Wednesday, December 2, 2020

Dodging the pandemic

If you're a PM running a project during the pandemic, you probably have one or more of these problems:
  • Supply chain issues: stuff is out of stock; stuff is not available on time; stuff costs more
  • Velocity and throughput issues: Throughput is slower to achieve; there's more overhead and NVA (non-value added)
  • Communication errors: Remote work is really work with restricted bandwidth; nothing really replaces the high-bandwidth of in-person person-to-person communications, formal and informal. Restrictions introduce timing errors; misunderstandings; information gaps
  • Matrix assignments: to keep people off overhead, they are assigned piecemeal to multiple projects. But this introduces commitment conflicts and start-stop inefficiencies
  • Innovation MIA(*): Most innovation is a beneficiary of a lot of informal collaboration that somehow surfaces a neat thing to do. Such may go MIA with remote working

So, what is to be done in such an environment as described above?

  • First, bring on the slack! You need to buffer every budget ... cost or schedule ... with slack (white space) that allows for the project to absorb small shocks in supply chain, velocity blips, resource conflicts, etc. Such a strategy is the essence of being "anti-fragile"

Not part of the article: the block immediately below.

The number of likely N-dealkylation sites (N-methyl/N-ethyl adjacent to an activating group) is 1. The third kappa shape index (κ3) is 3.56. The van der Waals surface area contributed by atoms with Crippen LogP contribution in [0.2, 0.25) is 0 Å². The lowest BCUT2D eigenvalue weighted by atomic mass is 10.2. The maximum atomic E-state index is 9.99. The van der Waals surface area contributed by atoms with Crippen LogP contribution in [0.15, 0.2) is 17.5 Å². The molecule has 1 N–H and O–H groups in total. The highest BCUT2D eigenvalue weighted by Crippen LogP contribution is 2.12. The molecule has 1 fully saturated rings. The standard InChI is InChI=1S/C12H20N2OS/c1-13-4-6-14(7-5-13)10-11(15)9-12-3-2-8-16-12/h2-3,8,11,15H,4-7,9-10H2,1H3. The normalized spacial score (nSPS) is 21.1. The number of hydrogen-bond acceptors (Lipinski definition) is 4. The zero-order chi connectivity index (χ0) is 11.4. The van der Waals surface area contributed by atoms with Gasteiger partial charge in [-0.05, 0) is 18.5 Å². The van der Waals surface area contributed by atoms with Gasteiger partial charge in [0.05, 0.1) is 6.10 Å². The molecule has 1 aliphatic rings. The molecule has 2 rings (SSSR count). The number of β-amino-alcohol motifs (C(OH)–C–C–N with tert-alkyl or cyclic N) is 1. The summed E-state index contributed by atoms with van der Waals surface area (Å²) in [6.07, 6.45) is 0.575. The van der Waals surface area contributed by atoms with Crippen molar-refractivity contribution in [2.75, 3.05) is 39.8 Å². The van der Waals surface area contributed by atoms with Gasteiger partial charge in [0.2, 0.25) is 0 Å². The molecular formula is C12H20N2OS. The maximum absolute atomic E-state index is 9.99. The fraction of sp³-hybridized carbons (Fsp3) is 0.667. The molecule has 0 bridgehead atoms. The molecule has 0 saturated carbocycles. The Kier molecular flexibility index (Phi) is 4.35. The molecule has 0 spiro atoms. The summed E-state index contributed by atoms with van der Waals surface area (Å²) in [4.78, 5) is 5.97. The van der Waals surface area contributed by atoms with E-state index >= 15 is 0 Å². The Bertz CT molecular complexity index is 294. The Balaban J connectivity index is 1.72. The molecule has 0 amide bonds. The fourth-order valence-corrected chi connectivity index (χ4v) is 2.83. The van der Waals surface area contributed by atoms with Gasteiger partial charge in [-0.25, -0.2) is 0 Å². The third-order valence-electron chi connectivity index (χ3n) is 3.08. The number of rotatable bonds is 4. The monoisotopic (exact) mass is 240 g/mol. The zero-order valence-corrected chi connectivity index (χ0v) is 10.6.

• Second, be aware of -- and react to -- constraints (bottlenecks) that may move about ... here and then there ... as external circumstances change. You may need to be at the top of  your game applying the "theory of constraints" (**). 
  • Bring in redundancy and work-arounds to keep things moving. You may need back-up supply chain options, prototypes, and ability to work with reduced scope by applying redundant capabilities (instead of 10 blades in the rack, maybe you can work with just 6 that are essential)
  • Add excess bandwidth to facilitate increased informality and opportunity for interaction.

Bottom line: Make everyone in your chain aware of the lean-in you are doing so that there is confidence and support for your PMO.


(*) MIA: missing in action
(**) Read about Elihu Goldratt's "Theory of Constraints" on Wikipedia or elsewhere

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